ORLANDO HOUSING AUTHORITY Vivian Bryant, Esq. President/CEO
Spring 2009

Carver Park
An Orlando Housing Authority HOPE VI Community 
 

 The Housing Authority of the City of Orlando, Florida (OHA) was awarded an $18, 084, 255 2002 HOPE VI Revitalization Grant from the United States Department of Housing and Urban Development (HUD) to develop a mixed-income community on the site where the Carver Court public housing complex used to sit. The site contains almost eighteen (18) acres and is located at the corner of Westmoreland Drive and Gore Street , directly west of downtown Orlando. The success of the HOPE VI development depends upon the support and commitments from other entities such as the City of Orlando, the Orange County Housing Finance Agency, the YMCA, Metropolitan Orlando Urban League and many other local service providers. The HOPE VI funds are combined with other public funds including resources from the City of Orlando and private money to revitalize the community. This redevelopment project will leverage at least $60 million.

 

Carver Park HOPE VI

bullet Development Site Plan
bulletConceptual Site Plan
bulletUnit Mix
bulletTenure Type
bullet Update
bulletEligibility Requirements
bulletReturn to OHA Home

 The HOPE VI funds provide a variety of services through the Community and Supportive Services programs (CSS) to the former Carver Court residents and other eligible program participants. They have a preference to return to the site as homeowners if they have completed their action plans or as renters if they do not have sufficient income to become home-owners

Background
T
he former Carver Court public housing site was one of the oldest Orlando Housing Authority sites.  Built in 1945 in the Parramore Heritage District, an historically African-American community, its two hundred twelve (212) units were built on a former landfill.   After almost sixty years (60) of the ground settling, some of the buildings had serious structural problems.  The remaining one hundred and forty-eight (148) families who lived on-site were relocated in 2001. The buildings were demolished in 2002.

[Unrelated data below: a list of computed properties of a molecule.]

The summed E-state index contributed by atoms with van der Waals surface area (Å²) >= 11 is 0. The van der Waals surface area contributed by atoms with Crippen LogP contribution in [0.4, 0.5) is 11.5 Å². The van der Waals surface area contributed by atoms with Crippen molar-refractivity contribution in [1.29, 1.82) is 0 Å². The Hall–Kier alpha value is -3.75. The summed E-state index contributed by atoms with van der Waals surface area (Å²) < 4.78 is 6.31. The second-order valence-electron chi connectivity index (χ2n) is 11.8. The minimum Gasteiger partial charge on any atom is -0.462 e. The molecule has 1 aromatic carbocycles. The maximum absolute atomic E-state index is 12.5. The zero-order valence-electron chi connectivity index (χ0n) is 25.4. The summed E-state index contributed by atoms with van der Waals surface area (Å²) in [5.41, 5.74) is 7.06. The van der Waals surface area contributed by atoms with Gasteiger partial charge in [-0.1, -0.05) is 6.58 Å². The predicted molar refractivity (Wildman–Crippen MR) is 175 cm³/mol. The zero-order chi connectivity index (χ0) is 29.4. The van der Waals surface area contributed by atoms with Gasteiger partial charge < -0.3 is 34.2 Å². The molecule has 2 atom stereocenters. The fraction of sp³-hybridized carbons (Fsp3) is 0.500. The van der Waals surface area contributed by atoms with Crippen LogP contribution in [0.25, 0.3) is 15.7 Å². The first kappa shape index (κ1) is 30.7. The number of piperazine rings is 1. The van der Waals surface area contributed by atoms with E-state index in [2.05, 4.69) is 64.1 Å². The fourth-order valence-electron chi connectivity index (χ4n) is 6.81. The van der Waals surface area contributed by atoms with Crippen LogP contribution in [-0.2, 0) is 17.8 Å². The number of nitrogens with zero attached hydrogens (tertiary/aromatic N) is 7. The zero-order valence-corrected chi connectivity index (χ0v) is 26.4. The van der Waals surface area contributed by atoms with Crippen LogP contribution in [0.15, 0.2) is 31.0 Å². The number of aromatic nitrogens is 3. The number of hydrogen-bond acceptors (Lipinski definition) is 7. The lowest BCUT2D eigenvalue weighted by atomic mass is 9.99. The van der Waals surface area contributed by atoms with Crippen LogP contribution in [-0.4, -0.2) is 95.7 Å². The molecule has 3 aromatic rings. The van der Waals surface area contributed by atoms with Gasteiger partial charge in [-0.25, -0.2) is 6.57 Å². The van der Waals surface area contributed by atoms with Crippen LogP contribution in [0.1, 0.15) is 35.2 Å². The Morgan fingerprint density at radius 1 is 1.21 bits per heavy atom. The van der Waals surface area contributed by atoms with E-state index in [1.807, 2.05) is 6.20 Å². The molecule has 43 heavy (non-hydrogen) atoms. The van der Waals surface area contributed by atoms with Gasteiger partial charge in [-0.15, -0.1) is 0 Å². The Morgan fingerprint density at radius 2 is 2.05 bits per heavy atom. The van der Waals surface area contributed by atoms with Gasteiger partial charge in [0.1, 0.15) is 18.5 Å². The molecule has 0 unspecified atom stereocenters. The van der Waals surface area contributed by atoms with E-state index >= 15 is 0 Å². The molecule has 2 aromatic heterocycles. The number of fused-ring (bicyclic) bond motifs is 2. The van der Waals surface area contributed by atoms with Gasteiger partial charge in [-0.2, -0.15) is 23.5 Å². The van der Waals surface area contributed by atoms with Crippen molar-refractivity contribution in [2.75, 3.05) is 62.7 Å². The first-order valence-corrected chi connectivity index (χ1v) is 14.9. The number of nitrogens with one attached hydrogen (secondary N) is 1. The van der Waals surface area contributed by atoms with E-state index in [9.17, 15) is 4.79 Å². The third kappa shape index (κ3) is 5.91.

The Revitalization Plan
Previous Carver Court residents and stakeholders in the surrounding area voted to change the name of the site to Carver Park.  Carver Court residents participated in planning the new community.  They said they wanted the site to have a lake.  The new Carver Park Development features a three (3) acre lake serving the dual purpose of being a water feature and a retention area.  Along with new roads and infrastructure, two hundred and three (203) housing units will be a mixed-income community of both home-ownership and rental units.  The housing units include a sixty-four (64) unit multifamily elderly-only  public housing complex, attached townhouses with garages, single family detached homes, duplexes, quadplexes and rowhouses.  The site will be an active, vital community built with the traditional city design concepts of New Urbanism.

    A  Neighborhood Network Center (NNC) is being built on the corner of Woods Avenue and Conley Street.  The NNC will  house a computer lab, a tutoring/study room  and multi-purpose activity rooms.